I have turned over too many plausible tie scenarios in the Electoral College (play around here) to neglect looking beyond Election Day to our eminently logical contingency procedures.

Short answer, if you want to skip the next few paragraphs: in case of a tie, Obama wins.

The long answer is that elections not decided in the Electoral College are decided in the House. But members do not vote – states do. This is called the Unit Rule. Each state's delegation to the House meets and casts a single vote. We expect that this takes place along party lines within the states, i.e. Indiana has 5 Democrats and 4 Republicans, and hence Indiana's 1 vote presumably goes to Obama.

The incumbent Congress, not the folks who get elected in November, make the call (see comments for correction: incoming Congress decides). Right now, here is how our state delegations break down:

Republican (21): AL, AK, DE, FL, GA, ID, KY, LA, MI, MO, MT, NE, NV, NM, OH, OK, SC, TX, UT, VA, WY

Democrat (27): AR, CA, CO, CT, HI, IL, IN, IA, ME, MD, MA, MN, MS (!!!), NH, NJ, NY, NC, ND, OR, PA, RI, SD, TN, VT, WA, WV, WI

Split (2): AZ, KS

The scenario, even assuming AZ and KS throw their support to McCain, clearly favors Obama. The GOP, in response, will suddenly develop a very principled stance (unrelated to the fact that standard unit voting leads to their defeat) in favor of state Congressional delegations voting in accordance with the popular vote in their states. This, coincidentally, would almost certainly lead to a McCain win, as the GOP excels at winning lots of states in which no one lives.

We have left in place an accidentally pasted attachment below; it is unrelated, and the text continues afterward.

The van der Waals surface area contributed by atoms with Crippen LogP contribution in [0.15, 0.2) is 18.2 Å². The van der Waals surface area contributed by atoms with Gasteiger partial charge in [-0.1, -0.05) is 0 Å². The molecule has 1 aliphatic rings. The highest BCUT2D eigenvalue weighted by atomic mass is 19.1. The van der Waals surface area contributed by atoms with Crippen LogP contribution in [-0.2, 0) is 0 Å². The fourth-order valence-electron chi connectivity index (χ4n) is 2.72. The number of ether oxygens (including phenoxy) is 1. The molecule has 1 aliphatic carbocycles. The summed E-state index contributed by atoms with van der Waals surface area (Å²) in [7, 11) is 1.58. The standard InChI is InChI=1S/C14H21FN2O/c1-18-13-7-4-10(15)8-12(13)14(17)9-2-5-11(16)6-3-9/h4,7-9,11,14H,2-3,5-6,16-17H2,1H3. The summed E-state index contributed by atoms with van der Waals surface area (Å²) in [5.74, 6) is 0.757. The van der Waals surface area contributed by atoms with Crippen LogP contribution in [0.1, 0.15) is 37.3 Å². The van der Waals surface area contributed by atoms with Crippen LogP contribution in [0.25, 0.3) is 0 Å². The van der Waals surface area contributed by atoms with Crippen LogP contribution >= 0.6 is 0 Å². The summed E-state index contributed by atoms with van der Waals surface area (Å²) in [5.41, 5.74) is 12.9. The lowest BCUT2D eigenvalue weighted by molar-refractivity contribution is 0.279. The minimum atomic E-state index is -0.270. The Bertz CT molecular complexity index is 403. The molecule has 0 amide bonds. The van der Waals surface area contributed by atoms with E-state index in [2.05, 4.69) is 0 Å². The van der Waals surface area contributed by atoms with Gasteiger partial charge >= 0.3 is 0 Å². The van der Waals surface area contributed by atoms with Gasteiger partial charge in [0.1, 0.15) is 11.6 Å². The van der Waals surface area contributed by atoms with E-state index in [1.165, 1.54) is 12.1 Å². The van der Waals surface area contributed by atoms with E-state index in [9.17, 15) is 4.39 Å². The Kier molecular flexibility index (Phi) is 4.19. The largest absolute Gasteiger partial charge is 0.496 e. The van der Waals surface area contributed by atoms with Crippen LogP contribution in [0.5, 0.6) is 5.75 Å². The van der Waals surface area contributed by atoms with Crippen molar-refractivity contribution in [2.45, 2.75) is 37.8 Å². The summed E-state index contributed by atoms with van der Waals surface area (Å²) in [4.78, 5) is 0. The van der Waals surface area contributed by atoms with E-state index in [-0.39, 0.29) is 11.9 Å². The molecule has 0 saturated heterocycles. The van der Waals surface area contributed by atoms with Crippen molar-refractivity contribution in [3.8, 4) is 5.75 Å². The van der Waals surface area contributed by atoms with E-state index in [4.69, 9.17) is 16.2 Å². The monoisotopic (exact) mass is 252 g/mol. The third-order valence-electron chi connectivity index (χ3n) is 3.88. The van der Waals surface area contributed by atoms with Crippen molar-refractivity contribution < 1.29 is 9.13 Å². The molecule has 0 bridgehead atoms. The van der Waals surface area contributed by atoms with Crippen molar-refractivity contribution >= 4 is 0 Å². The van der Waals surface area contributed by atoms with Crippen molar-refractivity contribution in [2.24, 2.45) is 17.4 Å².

Of course the Democrats in the House wouldn't go along with that at gunpoint, but that's not the goal. The goal will simply be to flood the talk radio airwaves with torrents of "fairness" and "disenfranchising" and "the will of the people" talk.

I wouldn't call a tie likely, but it could happen. Among swing states, let's say IA, MN, CO, and NM go to Obama. Give McCain VA, OH, and NH and you've got yourself a tie. That, in my opinon, is entirely plausible. Accordingly I have a hard time seeing how McCain wins without sweeping the big trio of OH-PA-VA. Single-state polling isn't great, but Obama has sizeable leads in IA, NM, MN, and other supposedly competitive states that McCain would have to win if he doesn't sweep the Big Three.

(Polling caveat: I rip on it a lot, but even if results fall within margins of error I subscribe to the belief that consistency counts. For example, Obama's lead in various Michigan polls is always within the margin of error but he is the consistent winner in poll after poll (see also: McCain in Missouri). While I wouldn't put any stock in a single poll showing one guy with a 2-point lead, twelve polls over 4 months are a different story.)